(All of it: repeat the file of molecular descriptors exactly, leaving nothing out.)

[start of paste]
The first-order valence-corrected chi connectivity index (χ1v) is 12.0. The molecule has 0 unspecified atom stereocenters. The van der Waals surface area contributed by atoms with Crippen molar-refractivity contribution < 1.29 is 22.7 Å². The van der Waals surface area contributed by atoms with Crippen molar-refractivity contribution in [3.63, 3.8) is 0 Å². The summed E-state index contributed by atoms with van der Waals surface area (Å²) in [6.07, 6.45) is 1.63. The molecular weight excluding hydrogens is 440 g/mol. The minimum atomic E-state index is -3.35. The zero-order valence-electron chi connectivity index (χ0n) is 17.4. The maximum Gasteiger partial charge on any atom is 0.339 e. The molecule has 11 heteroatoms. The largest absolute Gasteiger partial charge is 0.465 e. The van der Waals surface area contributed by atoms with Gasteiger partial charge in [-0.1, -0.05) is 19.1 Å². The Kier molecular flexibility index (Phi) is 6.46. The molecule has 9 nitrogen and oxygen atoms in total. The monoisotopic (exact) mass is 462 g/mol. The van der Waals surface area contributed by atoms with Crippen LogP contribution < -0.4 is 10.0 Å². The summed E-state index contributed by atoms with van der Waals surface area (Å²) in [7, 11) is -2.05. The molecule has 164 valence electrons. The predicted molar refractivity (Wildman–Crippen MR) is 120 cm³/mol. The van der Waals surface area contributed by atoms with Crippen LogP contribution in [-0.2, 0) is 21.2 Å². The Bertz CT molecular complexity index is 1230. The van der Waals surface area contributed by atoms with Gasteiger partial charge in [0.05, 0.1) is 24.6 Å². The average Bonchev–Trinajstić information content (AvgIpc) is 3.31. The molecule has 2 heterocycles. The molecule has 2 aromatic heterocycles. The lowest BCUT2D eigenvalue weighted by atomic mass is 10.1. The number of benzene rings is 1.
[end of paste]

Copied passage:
The first-order valence-corrected chi connectivity index (χ1v) is 12.0. The molecule has 0 unspecified atom stereocenters. The van der Waals surface area contributed by atoms with Crippen molar-refractivity contribution < 1.29 is 22.7 Å². The van der Waals surface area contributed by atoms with Crippen molar-refractivity contribution in [3.63, 3.8) is 0 Å². The summed E-state index contributed by atoms with van der Waals surface area (Å²) in [6.07, 6.45) is 1.63. The molecular weight excluding hydrogens is 440 g/mol. The minimum atomic E-state index is -3.35. The zero-order valence-electron chi connectivity index (χ0n) is 17.4. The maximum Gasteiger partial charge on any atom is 0.339 e. The molecule has 11 heteroatoms. The largest absolute Gasteiger partial charge is 0.465 e. The van der Waals surface area contributed by atoms with Gasteiger partial charge in [-0.1, -0.05) is 19.1 Å². The Kier molecular flexibility index (Phi) is 6.46. The molecule has 9 nitrogen and oxygen atoms in total. The monoisotopic (exact) mass is 462 g/mol. The van der Waals surface area contributed by atoms with Crippen LogP contribution < -0.4 is 10.0 Å². The summed E-state index contributed by atoms with van der Waals surface area (Å²) in [7, 11) is -2.05. The molecule has 164 valence electrons. The predicted molar refractivity (Wildman–Crippen MR) is 120 cm³/mol. The van der Waals surface area contributed by atoms with Crippen LogP contribution in [-0.2, 0) is 21.2 Å². The Bertz CT molecular complexity index is 1230. The van der Waals surface area contributed by atoms with Gasteiger partial charge in [0.05, 0.1) is 24.6 Å². The average Bonchev–Trinajstić information content (AvgIpc) is 3.31. The molecule has 2 heterocycles. The molecule has 2 aromatic heterocycles. The lowest BCUT2D eigenvalue weighted by atomic mass is 10.1. The number of benzene rings is 1.